Actin cable and patch staining
The actin cytoskeleton was stained with rhodamine-conjugated phalloidin as previously described (Amberg, 1998) and then observed using a fluorescence microscope as described above.
Cell cycle analysis
The cells were synchronized by grown to stationary phase. Then, the cells were diluted to OD600 = 0.05 in fresh medium. For DNA content analysis after UV damage, synchronized cells were diluted to OD600 = 0.05 in fresh medium and then UV irradiated. Aliquots were taken at the indicated time points and the cell cycle was analyzed by flow cytometry (FACSCalibur; BD Biosciences, San Jose, CA, USA) as previously described (Yu et al., 2011).
Replicative lifespan analysis
The replicative lifespan was analyzed as previously described (Kennedy et al., 1994) using a micromanuplator (Singer MSM; Singer Instrument, UK). For samples subjected to UV irradiation, all procedures were the same except that the virgin mother cells were UV irradiated and incubated for 1.5 h in the dark before counting the buds. In each replicative lifespan assay, 60 cells were studied and daughter cells produced from a mother cell were counted.
Western blot analysis
Whole cell extracts were prepared and Western blot analysis was performed as previously described (Yu et al., 2011). Expression of GST-tagged proteins was detected by using an anti-GST antibody (Calbiochem, Germany). Rad2p was detected using an anti-Rad2p antibody raised against a polypeptide corresponding to the N-terminus. Actin and α tubulin were detected as internal controls using anti-actin (Abcam, UK) and anti-α tubulin (Santa Cruz Biotechnology Inc., Santa Cruz, CA, USA) antibodies, respectively. The positive signal in the mock-transferred cells (vector) represents GST protein alone.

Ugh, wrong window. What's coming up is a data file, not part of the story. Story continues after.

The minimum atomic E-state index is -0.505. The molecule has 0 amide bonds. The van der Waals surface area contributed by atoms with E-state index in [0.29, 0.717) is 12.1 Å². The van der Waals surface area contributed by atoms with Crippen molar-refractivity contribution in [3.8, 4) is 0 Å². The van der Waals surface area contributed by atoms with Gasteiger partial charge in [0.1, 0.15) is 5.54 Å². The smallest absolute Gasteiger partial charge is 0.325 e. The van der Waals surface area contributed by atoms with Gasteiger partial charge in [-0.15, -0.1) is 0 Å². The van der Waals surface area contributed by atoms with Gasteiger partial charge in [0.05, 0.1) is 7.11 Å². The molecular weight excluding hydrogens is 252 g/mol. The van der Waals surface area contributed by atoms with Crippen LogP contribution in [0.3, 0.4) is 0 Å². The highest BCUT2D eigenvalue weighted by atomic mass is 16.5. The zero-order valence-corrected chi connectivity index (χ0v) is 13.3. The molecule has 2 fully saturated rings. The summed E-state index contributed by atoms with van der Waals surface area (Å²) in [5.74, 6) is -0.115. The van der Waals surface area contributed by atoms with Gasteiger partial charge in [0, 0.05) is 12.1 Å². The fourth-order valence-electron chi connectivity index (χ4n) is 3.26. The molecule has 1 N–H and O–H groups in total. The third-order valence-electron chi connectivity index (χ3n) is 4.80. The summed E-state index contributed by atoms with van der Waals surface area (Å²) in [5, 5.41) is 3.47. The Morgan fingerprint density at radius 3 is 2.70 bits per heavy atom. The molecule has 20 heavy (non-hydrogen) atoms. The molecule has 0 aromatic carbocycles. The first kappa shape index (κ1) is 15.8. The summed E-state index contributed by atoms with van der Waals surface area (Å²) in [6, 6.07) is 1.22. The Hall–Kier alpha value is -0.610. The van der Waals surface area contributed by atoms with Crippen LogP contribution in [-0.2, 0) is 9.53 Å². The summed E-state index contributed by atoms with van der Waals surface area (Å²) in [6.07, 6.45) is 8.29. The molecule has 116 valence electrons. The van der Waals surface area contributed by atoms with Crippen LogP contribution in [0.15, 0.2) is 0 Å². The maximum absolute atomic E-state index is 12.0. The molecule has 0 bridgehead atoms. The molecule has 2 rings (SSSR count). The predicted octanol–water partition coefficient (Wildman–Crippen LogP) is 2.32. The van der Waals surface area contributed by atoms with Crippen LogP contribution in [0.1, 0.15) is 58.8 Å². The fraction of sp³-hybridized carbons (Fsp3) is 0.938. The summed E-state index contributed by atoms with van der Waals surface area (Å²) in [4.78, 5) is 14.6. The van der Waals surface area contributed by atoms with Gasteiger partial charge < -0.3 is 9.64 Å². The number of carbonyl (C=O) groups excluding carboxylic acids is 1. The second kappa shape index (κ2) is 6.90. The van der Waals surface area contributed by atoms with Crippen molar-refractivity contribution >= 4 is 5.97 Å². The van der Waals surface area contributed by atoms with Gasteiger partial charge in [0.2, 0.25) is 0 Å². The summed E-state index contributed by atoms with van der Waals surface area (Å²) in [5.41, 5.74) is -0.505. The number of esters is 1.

In vitro actin assembly assay
In vitro actin assembly was evaluated as previously described (Soulard et al., 2002) except that the mixture was incubated at 37°C for 10 min, placed on a slide glass and periodically examined using a fluorescence microscope as described above.
This work was supported by National Research Foundation of Korea grants funded by the Korean Government (MEST) [NRF-2009-0071325, NRF-2013R1A1A2010914], a INHA University Research Grant (to S.-K.L.) and a National Research Foundation of Korea grant [NRF-2010-0003831 to S.-L.Y.].
Conception and design: S.-L.Y., M.-S.K., S.-K.L.
Developing of methodology: S.-L.Y., M.-S.K., S.-K.L.
Acquisition of data: M.-S.K., S.-L.Y., H.-Y.K., C.M.G.
Interpretation of data: S.-L.Y., M.-S.K., B.H.C., S.H.L., S.-K.L.
Preparation of the manuscript: S.-L.Y., B.H.C., S.-K.L.
Study supervision: S.-K.L.
The authors have no competing interests to declare.